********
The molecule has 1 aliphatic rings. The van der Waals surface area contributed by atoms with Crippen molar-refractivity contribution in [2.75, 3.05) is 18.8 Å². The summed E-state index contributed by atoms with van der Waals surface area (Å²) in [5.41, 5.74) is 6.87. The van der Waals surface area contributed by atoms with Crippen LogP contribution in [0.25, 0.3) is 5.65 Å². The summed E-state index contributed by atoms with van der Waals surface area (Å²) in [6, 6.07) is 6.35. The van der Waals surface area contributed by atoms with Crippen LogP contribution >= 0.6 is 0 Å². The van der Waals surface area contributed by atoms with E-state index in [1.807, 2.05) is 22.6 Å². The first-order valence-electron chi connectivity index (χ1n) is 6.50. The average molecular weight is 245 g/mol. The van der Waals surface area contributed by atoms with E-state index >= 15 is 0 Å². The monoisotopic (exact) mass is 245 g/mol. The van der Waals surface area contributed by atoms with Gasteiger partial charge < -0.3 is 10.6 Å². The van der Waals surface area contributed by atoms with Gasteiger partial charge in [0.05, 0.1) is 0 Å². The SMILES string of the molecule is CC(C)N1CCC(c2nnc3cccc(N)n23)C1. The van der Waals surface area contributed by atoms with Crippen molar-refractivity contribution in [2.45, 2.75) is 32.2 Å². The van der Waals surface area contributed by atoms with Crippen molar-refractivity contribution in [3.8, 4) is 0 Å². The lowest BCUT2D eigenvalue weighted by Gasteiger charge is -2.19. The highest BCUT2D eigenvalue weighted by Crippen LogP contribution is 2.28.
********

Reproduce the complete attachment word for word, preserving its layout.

The molecule has 1 aliphatic rings. The van der Waals surface area contributed by atoms with Crippen molar-refractivity contribution in [2.75, 3.05) is 18.8 Å². The summed E-state index contributed by atoms with van der Waals surface area (Å²) in [5.41, 5.74) is 6.87. The van der Waals surface area contributed by atoms with Crippen LogP contribution in [0.25, 0.3) is 5.65 Å². The summed E-state index contributed by atoms with van der Waals surface area (Å²) in [6, 6.07) is 6.35. The van der Waals surface area contributed by atoms with Crippen LogP contribution >= 0.6 is 0 Å². The van der Waals surface area contributed by atoms with E-state index in [1.807, 2.05) is 22.6 Å². The first-order valence-electron chi connectivity index (χ1n) is 6.50. The average molecular weight is 245 g/mol. The van der Waals surface area contributed by atoms with E-state index >= 15 is 0 Å². The monoisotopic (exact) mass is 245 g/mol. The van der Waals surface area contributed by atoms with Gasteiger partial charge < -0.3 is 10.6 Å². The van der Waals surface area contributed by atoms with Gasteiger partial charge in [0.05, 0.1) is 0 Å². The SMILES string of the molecule is CC(C)N1CCC(c2nnc3cccc(N)n23)C1. The van der Waals surface area contributed by atoms with Crippen molar-refractivity contribution in [2.45, 2.75) is 32.2 Å². The van der Waals surface area contributed by atoms with Crippen molar-refractivity contribution in [3.8, 4) is 0 Å². The lowest BCUT2D eigenvalue weighted by Gasteiger charge is -2.19. The highest BCUT2D eigenvalue weighted by Crippen LogP contribution is 2.28.